It is tempting to equate low levels of life satisfaction in East Asia or elsewhere to long study hours, but the data show actually no relationship between the time students spend studying, whether in or outside of school, and their satisfaction with life. And while educators often clamor that anxiety is the natural consequence of testing overload, the frequency of tests are also unrelated to students’ level of school-related anxiety. But while it is not the frequency of testing that affects student well-being, students’ perception of tests as threatening has a clear influence on how anxious students feel about tests and indirectly on learning outcomes. So that’s what teachers and schools need to address: Even after accounting for students’ performance, gender and socio-economic status, students who said their teacher adapts the lesson to the class’s needs and knowledge were less likely to report feeling anxious when they are well prepared for a test, or to report that they get very tense when they study. Students were also less likely to report anxiety if the science teacher provides individual help when they are struggling.

Student teen girl with experiment PEM proton exchange membrane reversible fuel-cell“The fear of making mistakes on a test often disrupts the performance of top-performing girls who ‘choke under pressure’.” — Andreas Schleicher

Students were more likely to be anxious about schoolwork if they perceive their teacher thinks they are less smart. Tips for teachers on this one?

Negative teacher-student relations seem to undermine students’ confidence and lead to greater anxiety: On average across countries, students are about 62% more likely to get very tense when they study, and about 31% more likely to feel anxious before a test if they perceive that their teacher thinks they are less smart than they really are. Such anxiety may be students’ reaction to, and interpretation of, the mistakes they make – or are afraid to make. Students may internalize mistakes as evidence that they are not smart enough. So teachers need to know how to help students develop a good understanding of their strengths and weaknesses, and an awareness of what they can do to overcome or mitigate their weaknesses. School grades that accomplish that goal will be an important instrument to provide feedback and encourage improvement. More frequent assessments that start with easier goals and gradually increase in difficulty can also help build students’ sense of control, as can opportunities for students to demonstrate their skills in low-stakes tests before taking an assessment that counts. It is noteworthy that in all countries, girls reported greater schoolwork-related anxiety than boys and anxiety about schoolwork, homework and tests is negatively related to performance. The fear of making mistakes on a test often disrupts the performance of top-performing girls who “choke under pressure”.

PISA finds that one major threat to students’ feelings of belonging at school are their perceptions of negative relationships with their teachers. Happier students tend to report positive relations with their teachers and students in “happy” schools (schools where students’ life satisfaction is above the average in the country) report much higher levels of support from their teacher than students in “unhappy” schools.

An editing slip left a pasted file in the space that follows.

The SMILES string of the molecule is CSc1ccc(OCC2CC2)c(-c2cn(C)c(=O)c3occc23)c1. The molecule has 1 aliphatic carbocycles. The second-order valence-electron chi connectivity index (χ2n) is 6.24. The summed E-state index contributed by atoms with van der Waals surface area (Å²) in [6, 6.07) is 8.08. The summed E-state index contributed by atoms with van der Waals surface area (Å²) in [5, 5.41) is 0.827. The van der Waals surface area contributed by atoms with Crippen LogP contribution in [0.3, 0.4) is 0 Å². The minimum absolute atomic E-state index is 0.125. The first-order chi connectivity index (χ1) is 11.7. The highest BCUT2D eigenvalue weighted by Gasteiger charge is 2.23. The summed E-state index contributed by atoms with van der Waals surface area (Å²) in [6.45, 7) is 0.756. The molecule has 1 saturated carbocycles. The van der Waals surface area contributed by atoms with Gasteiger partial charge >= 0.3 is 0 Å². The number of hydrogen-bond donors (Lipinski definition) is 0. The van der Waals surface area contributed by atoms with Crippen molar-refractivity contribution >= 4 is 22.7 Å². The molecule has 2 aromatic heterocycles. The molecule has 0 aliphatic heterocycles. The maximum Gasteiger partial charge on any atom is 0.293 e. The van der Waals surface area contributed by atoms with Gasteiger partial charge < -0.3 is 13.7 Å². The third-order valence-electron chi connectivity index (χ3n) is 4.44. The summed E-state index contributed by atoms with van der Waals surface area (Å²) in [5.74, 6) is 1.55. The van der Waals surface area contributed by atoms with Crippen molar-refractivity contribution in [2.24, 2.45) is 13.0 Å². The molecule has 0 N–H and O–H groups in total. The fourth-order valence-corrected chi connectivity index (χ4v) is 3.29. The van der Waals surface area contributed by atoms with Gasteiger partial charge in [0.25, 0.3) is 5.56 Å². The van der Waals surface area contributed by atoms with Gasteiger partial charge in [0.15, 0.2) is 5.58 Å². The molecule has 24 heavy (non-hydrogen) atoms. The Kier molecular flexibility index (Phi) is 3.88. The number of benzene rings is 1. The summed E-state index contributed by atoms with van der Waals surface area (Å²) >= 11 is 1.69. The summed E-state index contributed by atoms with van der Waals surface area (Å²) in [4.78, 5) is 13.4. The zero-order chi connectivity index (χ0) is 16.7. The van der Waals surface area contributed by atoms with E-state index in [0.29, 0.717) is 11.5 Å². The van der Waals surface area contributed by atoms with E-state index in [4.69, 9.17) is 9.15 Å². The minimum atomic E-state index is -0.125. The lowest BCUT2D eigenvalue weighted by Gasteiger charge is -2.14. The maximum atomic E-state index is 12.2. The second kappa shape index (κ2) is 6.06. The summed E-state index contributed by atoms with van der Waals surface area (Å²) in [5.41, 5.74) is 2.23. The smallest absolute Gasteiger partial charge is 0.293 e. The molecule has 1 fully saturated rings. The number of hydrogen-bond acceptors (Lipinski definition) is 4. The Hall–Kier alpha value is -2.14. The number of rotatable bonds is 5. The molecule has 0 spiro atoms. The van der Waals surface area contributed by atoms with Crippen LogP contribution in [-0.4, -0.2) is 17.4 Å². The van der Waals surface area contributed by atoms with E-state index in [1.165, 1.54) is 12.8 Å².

On average across countries, students who reported that their teacher is willing to provide help and is interested in their learning are also about 1.3 times more likely to feel that they belong at school. Conversely, students who reported some unfair treatment by their teachers were 1.7 times more likely to report feeling isolated at school. This is important. Teenagers look for strong social ties and value acceptance, care and support from others. Adolescents who feel that they are part of a school community are more likely to perform better academically and be more motivated in school.

Of course, most teachers care about having positive relationships with their students, but some teachers may be insufficiently prepared to deal with difficult students and classroom environments. Effective classroom management consists of far more than establishing and imposing rules, rewards and incentives to control behavior, it involves practices and instructional techniques to create a learning environment that facilitates and supports active engagement in learning, encourages co-operation and promotes behavior that benefits other people. A stronger focus on classroom and relationship management in professional development may give teachers better means to connect with their students and support their engagement at school. Teachers should also be better supported to collaborate and exchange information about students’ difficulties, character and strengths with their colleagues, so that they can collectively find the best approach to make students feel part of the school community.